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The Sun generates a powerful magnetic field, which drives the solar storms that occasionally batter the worlds of the Solar System. However, the magnetic fields in the solar corona are very hard to observe, despite their importance in creating space weather. For that reason, scientists at the Center for Astrophysics | Harvard & Smithsonian developed the Airborne Infrared Spectrometer (AIR-Spec), an instrument carried aboard an airplane to measure the properties and effects of the coronal magnetic field during solar eclipses, where the corona is most plainly visible. AIR-Spec was inaugurated during the 2017 total solar eclipse visible across the United States; an improved version will fly during the 2019 eclipse visible from South America and the southern Pacific Ocean.

Visit the AIR-Spec Website

photo of the total solar eclipse that occurred on August 20, 2017

Photo of the total solar eclipse that occurred on August 20, 2017.

Michael S Adler

The Telescope and the Science

The corona is the extremely hot outermost layer of the Sun’s atmosphere, and the source of the violent solar storms that can damage satellites and disrupt electrical systems on Earth. The Sun’s magnetic field is responsible for these storms in some way, but the details are still mysterious, in part because the coronal magnetic field is extremely difficult to study. However, understanding these fields better would aid in predicting and mitigating the effects of these coronal mass ejections (CMEs).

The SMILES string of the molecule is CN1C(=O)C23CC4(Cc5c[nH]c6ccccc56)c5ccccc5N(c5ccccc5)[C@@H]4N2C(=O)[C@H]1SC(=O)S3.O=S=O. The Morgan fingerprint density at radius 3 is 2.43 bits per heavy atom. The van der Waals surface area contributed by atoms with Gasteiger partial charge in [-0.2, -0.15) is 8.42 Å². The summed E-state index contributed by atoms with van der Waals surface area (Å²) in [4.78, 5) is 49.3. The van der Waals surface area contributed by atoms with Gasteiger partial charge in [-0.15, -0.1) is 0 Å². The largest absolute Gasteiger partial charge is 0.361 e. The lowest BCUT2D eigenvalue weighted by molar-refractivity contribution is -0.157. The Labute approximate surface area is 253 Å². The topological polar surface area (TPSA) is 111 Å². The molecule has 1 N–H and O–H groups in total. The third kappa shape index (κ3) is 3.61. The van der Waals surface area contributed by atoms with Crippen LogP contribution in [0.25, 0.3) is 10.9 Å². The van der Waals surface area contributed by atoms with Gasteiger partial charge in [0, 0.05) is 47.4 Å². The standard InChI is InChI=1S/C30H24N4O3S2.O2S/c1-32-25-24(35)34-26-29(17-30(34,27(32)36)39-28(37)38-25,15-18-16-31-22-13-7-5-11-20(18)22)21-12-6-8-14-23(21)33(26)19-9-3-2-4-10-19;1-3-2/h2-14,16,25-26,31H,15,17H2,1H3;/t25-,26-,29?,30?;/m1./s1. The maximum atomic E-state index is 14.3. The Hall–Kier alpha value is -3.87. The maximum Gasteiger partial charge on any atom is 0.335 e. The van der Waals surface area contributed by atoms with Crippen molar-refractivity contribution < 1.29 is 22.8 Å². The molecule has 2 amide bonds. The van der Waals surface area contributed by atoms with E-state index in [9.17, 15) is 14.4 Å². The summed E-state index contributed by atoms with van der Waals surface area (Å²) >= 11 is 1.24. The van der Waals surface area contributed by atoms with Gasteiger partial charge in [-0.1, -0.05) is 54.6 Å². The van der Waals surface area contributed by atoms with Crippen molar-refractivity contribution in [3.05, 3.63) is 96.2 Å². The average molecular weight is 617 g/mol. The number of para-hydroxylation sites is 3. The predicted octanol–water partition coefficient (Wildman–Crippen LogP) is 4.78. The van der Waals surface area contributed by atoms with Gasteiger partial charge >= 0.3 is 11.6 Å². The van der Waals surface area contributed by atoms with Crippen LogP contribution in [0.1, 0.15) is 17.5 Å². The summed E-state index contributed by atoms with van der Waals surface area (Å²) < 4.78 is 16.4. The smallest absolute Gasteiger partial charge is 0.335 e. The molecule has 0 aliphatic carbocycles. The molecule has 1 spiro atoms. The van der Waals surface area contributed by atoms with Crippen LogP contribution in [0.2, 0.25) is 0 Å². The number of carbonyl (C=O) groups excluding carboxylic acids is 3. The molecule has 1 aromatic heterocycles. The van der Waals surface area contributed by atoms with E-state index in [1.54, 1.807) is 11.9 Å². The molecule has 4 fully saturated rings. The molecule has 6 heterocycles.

AIR-Spec is a spectrometer designed to map the effects of the magnetic field of the corona by measuring the infrared light emissions of five ions — atoms where one or more electrons have been stripped away — found in the Sun’s corona. These ions are sulfur with ten missing electrons (S XI), iron with eight missing electrons (Fe IX), magnesium with seven electrons absent (Mg VIII), and silicon missing either eight (Si IX) or nine electrons (Si X). AIR-Spec performs these measurements during a total solar eclipse, when the Moon blocks light from the Sun’s surface, leaving only light emitted by the atmosphere to reach Earth.

AIR-Spec was developed at the CfA, with significant input from students. The instrument’s first observation was during the total eclipse on August 21, 2017 over Kentucky. AIR-Spec flew on a Gulfstream V airplane operated by the National Science Foundation and the National Center for Atmospheric Research, at an altitude of 14 kilometers. During the four minutes of totality, AIR-Spec performed as expected, including a measurement of emissions from an ion that had never been observed previously. Based on lessons learned during this successful experiment, scientists at the CfA are improving AIR-Spec for the July 2, 2019 eclipse, when it will observe the corona during a flight off the coast of Chile.